Confor backs plans for forestry in Scotland


Confor has welcomed reassurance that forestry professionalism will be protected and promoted in new administrative arrangements in Scotland – and that the Scottish Government’s plan to keep Scotland’s two new forestry bodies separate will prevent the industry facing a £30 million black hole.

Fergus Ewing MSP, Cabinet Secretary for Rural Economy and Connectivity, outlined  proposals earlier this week to manage and administer the sector when the devolution of forestry in Scotland is completed.

The plans are part of the Forestry and Land Management (Scotland) Bill, which is due to be debated again on March 1st in the Scottish Parliament and is likely to be passed before the summer.

The Scottish Government has proposed that the roles currently fulfilled by Forestry Commission Scotland (FCS) and Forestry Enterprise Scotland (FES) reflect the devolution of forestry by taking on new titles. They would be Scottish Forestry, a new dedicated division within the Scottish Government, and a new agency of the Scottish Government called Forestry and Land Scotland.

Confor Chief Executive Stuart Goodall said: “A lot of thought has gone into these new structures and Confor is happy to support them. It is also important that Forestry and Land Scotland has the same status as FES has had previously – that of a public corporation.”

In the letter to Mr Ewing, Mr Goodall said: “[This status] is vital as the organisation is expected to rely heavily on trading timber for its income and needs to be able to build reserves and have flexibility across financial years. The information provided in your statement shows this carry-over was more than £30 million in the last financial year. It is clear this public corporation status is key to the future success of the FES and Confor hopes Forestry and Land Scotland continues to have the same flexibility.”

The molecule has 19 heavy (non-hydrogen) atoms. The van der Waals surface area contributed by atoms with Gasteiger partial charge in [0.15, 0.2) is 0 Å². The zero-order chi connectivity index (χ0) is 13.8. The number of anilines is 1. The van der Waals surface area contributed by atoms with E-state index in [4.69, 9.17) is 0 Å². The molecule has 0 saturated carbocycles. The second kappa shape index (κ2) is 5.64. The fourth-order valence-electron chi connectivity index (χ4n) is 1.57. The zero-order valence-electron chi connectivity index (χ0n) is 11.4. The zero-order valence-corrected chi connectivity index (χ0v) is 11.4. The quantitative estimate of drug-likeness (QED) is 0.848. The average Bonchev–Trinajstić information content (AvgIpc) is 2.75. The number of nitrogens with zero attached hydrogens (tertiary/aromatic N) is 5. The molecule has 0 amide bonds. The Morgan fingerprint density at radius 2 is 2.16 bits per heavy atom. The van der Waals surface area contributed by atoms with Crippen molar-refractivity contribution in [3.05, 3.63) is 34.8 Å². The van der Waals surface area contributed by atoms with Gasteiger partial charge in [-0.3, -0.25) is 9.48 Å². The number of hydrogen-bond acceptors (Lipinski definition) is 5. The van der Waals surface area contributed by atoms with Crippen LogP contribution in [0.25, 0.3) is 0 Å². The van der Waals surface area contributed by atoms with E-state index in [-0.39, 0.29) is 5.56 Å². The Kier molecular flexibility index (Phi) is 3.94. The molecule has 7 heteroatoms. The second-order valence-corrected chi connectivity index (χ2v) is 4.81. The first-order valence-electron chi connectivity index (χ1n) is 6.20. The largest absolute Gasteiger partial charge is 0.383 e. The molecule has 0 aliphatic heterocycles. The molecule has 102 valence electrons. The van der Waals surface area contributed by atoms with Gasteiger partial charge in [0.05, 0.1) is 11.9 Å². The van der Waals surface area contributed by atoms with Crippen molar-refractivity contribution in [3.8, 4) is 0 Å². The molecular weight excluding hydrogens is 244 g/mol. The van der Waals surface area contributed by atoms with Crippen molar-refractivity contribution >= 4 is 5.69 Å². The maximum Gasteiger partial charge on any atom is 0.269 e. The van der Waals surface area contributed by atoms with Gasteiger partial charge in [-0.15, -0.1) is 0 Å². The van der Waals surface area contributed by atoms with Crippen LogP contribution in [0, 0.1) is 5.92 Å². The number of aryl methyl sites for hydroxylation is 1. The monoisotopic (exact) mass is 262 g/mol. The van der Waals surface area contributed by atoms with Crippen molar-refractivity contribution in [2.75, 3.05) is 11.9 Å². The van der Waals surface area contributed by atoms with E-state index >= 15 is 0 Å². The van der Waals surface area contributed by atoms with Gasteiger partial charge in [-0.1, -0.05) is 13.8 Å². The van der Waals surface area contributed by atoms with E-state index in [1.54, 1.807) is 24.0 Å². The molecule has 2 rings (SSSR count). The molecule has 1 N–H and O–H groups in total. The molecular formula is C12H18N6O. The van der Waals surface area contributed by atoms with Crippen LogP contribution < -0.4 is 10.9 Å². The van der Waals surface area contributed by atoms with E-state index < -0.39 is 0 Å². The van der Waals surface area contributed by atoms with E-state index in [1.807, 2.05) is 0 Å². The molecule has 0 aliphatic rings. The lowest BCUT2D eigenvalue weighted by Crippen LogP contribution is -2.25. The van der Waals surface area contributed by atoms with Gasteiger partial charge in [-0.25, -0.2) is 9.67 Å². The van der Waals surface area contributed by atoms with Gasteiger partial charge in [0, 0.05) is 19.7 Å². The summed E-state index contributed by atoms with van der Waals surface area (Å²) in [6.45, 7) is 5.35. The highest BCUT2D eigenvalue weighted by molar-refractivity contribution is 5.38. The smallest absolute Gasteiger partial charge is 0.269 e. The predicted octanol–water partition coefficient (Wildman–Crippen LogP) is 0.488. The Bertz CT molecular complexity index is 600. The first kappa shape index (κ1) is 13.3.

Mr Goodall also welcomed confirmation that the post of Chief Forester – a proposal Confor put forward – will be established with a key role to protect and promote professionalism in the new division.

He said: “While it is important that forestry is at the heart of government policy-making and not the periphery, it is also important that regulation of forestry is undertaken by professionals, and that they have the opportunity to gain experience in the private sector and in Forestry and Land Scotland. This is confirmed in the statement.”

The letter was copied to the Conveners of both the Environment, Climate Change and Land Reform Committee (ECCLR) and Rural Affairs and Connectivity Committee (REC) and MSPs on the two committees.

Mr Goodall said: “Confor has contributed written and oral evidence at all stages of this process and will continue to engage positively with all parties to ensure a positive future for Scotland’s £1 billion forestry industry and the 25,000-plus jobs it supports.”


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